The fact is that the gym should take most of the cut considering all the work, effort and leverage they have.


Keep in mind that most commercial gyms can survive without trainers, but a lot of trainers won’t survive without a gym.


But the real reason is that the gyms pay for everything you need in terms of equipment as well as the maintenance. They give you an instant market which takes away a lot of headache for you to find clients. Any amount of members they have in their membership is a massive asset that they can leverage.


So you as a trainer should see that they provide and maintain equipment, pay all the bills, perform all the marketing to get member leads.


The sales team are there to convert those leads and they congregate all these people already interested in fitness, health or wellness into a single place for you to take business from.


They are putting everything on a plate for you.


So make sure you see this as an amazing opportunity and take advantage of it instead of thinking they owe you something extra. The potential is there for you to earn well and be successful, if you’re good at what you do.


So to get the pricing right, one thing is for sure, you do not want to get in a race to the bottom. That means try to avoid discounting the price you want to charge so that you undercut other trainers with the aim of getting more clients.


This way you will need volume to work and that is a lot of work as a personal trainer.


Remember, it is the money you make, not the number of clients that matters.


Would you prefer to work 5 hours a day or 10 hours a day for the same money?


So, you need to be comfortable with what you are being paid, else you will start to resent what you are doing, working hard for so little and then you definitely won’t last long.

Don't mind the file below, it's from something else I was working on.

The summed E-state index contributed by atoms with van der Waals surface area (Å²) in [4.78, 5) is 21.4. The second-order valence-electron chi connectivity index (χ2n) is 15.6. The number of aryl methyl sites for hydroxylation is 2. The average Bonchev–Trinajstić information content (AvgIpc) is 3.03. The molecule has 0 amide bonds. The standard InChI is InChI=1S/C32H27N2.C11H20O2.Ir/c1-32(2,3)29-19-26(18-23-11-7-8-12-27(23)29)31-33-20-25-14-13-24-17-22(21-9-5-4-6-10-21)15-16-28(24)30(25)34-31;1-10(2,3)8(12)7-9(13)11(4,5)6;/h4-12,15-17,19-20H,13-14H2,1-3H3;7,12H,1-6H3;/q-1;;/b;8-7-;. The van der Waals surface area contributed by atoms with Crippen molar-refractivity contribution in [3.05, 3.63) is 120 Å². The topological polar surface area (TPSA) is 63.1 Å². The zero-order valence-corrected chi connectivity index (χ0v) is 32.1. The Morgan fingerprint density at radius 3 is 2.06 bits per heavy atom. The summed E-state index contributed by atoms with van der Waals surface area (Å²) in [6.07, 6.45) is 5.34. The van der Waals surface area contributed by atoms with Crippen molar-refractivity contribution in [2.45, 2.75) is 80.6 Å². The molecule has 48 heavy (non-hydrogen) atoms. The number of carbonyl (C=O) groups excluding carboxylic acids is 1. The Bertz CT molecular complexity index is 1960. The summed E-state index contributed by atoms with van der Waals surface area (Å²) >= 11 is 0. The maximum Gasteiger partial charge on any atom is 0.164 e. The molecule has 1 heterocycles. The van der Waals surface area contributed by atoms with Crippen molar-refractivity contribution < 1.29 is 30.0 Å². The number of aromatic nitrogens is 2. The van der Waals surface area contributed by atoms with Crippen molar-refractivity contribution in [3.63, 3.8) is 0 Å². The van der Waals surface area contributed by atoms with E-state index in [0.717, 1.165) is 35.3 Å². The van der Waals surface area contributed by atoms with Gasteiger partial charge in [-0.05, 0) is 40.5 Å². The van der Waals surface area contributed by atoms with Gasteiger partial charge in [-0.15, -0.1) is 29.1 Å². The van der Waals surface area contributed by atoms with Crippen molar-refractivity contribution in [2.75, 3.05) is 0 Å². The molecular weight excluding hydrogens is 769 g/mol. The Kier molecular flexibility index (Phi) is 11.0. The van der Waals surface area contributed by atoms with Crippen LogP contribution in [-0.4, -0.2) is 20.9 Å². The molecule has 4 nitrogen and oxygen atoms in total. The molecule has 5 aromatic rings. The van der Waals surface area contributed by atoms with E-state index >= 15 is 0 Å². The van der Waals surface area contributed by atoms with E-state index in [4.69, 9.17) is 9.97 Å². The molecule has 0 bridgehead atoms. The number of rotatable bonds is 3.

If you’re in a gym, some gyms will tell you what to charge as they will have a structure you need to follow.


But if not, you may need to do some research as to what rates are common in your area and in your gym.


But there is no solid rule for what you can charge. Ultimately, the market will decide if it is willing to pay your prices.


You can charge what you like so long as you can deliver on value that is more than what you charge in the eyes of your clients.


Even if you are charging a lower amount, if you can't deliver value that a client thinks is more than what they are paying, then even that low price is too much.


So whatever you charge, make sure to deliver value. Look at ways you can add value to your service or product that can wow your clients. Find ways that make them think that what they are paying for is a great bargain for them.


Then, in time you can look to increase your prices in a structured way. And, like I said, I’ll do a session on this soon, if not in the next session.


Next up, the second reason why many trainers quit within the first year is because they lack people skills.


Now, I am a huge believer in the opinion that personal training is a business and an industry built on relationships.


The vast majority of good trainers are good with people.


They have a passion to help people, they build rapport easily, they have no issues talking to strangers and are confident when they speak.


And something that is very underrated is that basically, you need to be a likeable person.


And it is pretty much impossible to teach personality!


That is just the way it is. Clients need to have confidence in you that you can help them, and if you are not speaking, or can’t speak with confidence, then it can become an obstacle.


Very shy or timid trainers tend not to last long especially in a freelance gym environment.


You need the ability to sell and that is partly a game of confidence. Without that, no matter how good a trainer you might be, you are going to struggle because you can’t get clients to show you awesome training abilities.


Now, there are a lot of introverted trainers that do not have this issue. But it’s like a continuum or sliding scale, where the ones at the lower end will struggle.


I was like this when I first started, especially as a tennis coach and then as a personal trainer.


It kind of came back when I started as a PT in a new environment and having to go out and get clients.


But, I just stuck at it and grew my confidence over the years.


So what to do if you’re a bit too shy and feel uncomfortable going up to strangers?